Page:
Ep014 Godly Patience in Uncertain Times

We Christians are Pretty Bad About Patience

Let’s face it, if there is one thing Christians are pretty terrible with, it’s patience. We are so like the Israelites in the Wilderness, sometimes we even resemble Saul rushing to act and sacrifice before Samuel arrives.

Human weakness or not, God does not give us a pass on our impatience. Over and over in the Scriptures we are commanded to “wait on the Lord”.

As I record this, COVID-19 has literally stopped the world, and we don’t yet know for how long. The “experts” crunch their data, hoping it is reliable to begin with, create their models, and offer their best guesses. Meanwhile, like a freight train whose emergency brake has been pulled, we’ve lived through life as we know it screaming and grinding to a halt.

We Christians need to model our faith in God to our neighbors. We can do that by modeling at least three characteristics: Patience, Persistence, and trust in God’s Providence.

Over the next three episodes we’ll talk about each of these, starting today with Patience.

  • What do we do with our impatience?
  • What resources does God give us to be patient?
  • Can we be patient and eager at the same time?

We’ll answer these questions together, today, on Grace and Peace Radio.

No Free Pass on Being Impatient

I admit, as I write this my patience has waned over the last few days. I’m recording this episode as much for me as for you. I’ll spare the details, but they’re probably some of the same reasons and feelings you have–wanting life to return to normal…or at least its usual level of so-called normal.

And therein lies the problem. Impatience is a fundamental discontentment and grumbling against the timing and providences of God. In very plain terms, impatience is a temper trantrum we throw against God’s will for our lives in the moment. At the heart of impatience are two little words: I WANT… We want something and we want it now. We are tired of waiting for it.

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A central theme of the show is taking some issue and discovering together how we ought to think biblically about it. How should we conform our minds in accordance with God’s Word about something?

As we begin to think biblically about patience and its opposite, the first question, then, before us is:

What Do We Do With Our Impatience?

It should be obvious by now that impatience is a sin. Like all sins, at its heart is rebellion, rebellion against the Lord and his good and wise decrees in our lives. And so, as a sin, we must go to the Lord and repent of it. We must go our Father and confess that we’re grumbling at how we are feeling ourselves inconvenienced by his will for our lives at this moment, which means in our hearts there is a part of us saying we know what’s best.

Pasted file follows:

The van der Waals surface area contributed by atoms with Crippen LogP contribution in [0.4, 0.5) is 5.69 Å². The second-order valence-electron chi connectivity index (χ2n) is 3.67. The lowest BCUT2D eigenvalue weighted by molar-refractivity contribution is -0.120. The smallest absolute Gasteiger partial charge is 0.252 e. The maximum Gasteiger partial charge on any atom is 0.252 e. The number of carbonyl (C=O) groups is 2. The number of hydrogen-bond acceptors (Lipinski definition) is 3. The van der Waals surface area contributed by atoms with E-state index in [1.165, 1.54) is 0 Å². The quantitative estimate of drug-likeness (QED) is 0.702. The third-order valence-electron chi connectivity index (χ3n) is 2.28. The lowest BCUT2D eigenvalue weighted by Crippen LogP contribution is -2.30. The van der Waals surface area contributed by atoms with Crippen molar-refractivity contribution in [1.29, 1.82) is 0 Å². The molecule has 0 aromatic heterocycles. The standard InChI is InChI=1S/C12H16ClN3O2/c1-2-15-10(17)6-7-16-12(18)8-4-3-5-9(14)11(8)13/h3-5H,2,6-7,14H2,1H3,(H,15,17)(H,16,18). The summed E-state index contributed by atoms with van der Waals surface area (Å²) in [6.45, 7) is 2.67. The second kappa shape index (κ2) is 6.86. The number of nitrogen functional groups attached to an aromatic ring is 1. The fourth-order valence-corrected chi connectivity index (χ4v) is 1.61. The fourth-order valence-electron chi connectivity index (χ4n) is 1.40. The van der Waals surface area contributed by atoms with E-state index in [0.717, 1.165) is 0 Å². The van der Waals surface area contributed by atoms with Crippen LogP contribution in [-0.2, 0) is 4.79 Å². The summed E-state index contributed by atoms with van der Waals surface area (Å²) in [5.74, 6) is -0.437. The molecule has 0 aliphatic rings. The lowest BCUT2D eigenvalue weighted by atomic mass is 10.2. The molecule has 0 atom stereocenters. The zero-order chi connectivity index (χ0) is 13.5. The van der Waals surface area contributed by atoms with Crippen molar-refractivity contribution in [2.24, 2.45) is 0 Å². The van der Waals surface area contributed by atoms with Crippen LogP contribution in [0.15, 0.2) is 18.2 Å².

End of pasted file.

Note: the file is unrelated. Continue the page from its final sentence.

As believers, this should shame us, but only so far as it causes us to confess and repent. Having done that, we can be thankful that even this sin, like all our others, is mercifully and lovingly covered under the atoning blood of our Lord Jesus Christ. “If we confess our sins he is faithful and just to forgive us and cleanse us from all righteousness” (1 John 1:9).

Forgiven, we can ask the Lord to kindly re-invigorate our hearts to be fully submitted to his decrees once more, trusting once again that he is good and sovereign.

And, of course, this likely will not be a one-time event. We may find ourselves needing fresh mercies daily, if not hourly! Mercifully, as often as we need it, the Lord will provide it, which brings us to answering the second question:

What Resources Does God Give Us to Be Patient?

First, he gives us himself. As Christians, we have the Holy Spirit with us. The Lord himself is in us and working and urging us towards Christlikeness and away from our sinful nature. Trying to grit our teeth and “do better” is useless without the power of the Holy Spirit.

Remember too that one fruit of the Holy Spirit is Patience. The Lord delights to give us patience, so ASK and ask often!

He gives us His Word. Ask him to show you something new from your daily Bible reading to help you be patient. Memorize a verse. Praying that verse as a prayer to the Lord is another way of “renewing your mind” with God’s Word.

Confess to another brother or sister your feeling impatient and how the Lord is working with you about it, and ask them to be praying for (be sure to ask what you can be praying for them for).

These are just a few examples.

Listen to Hebrews 12:1-4,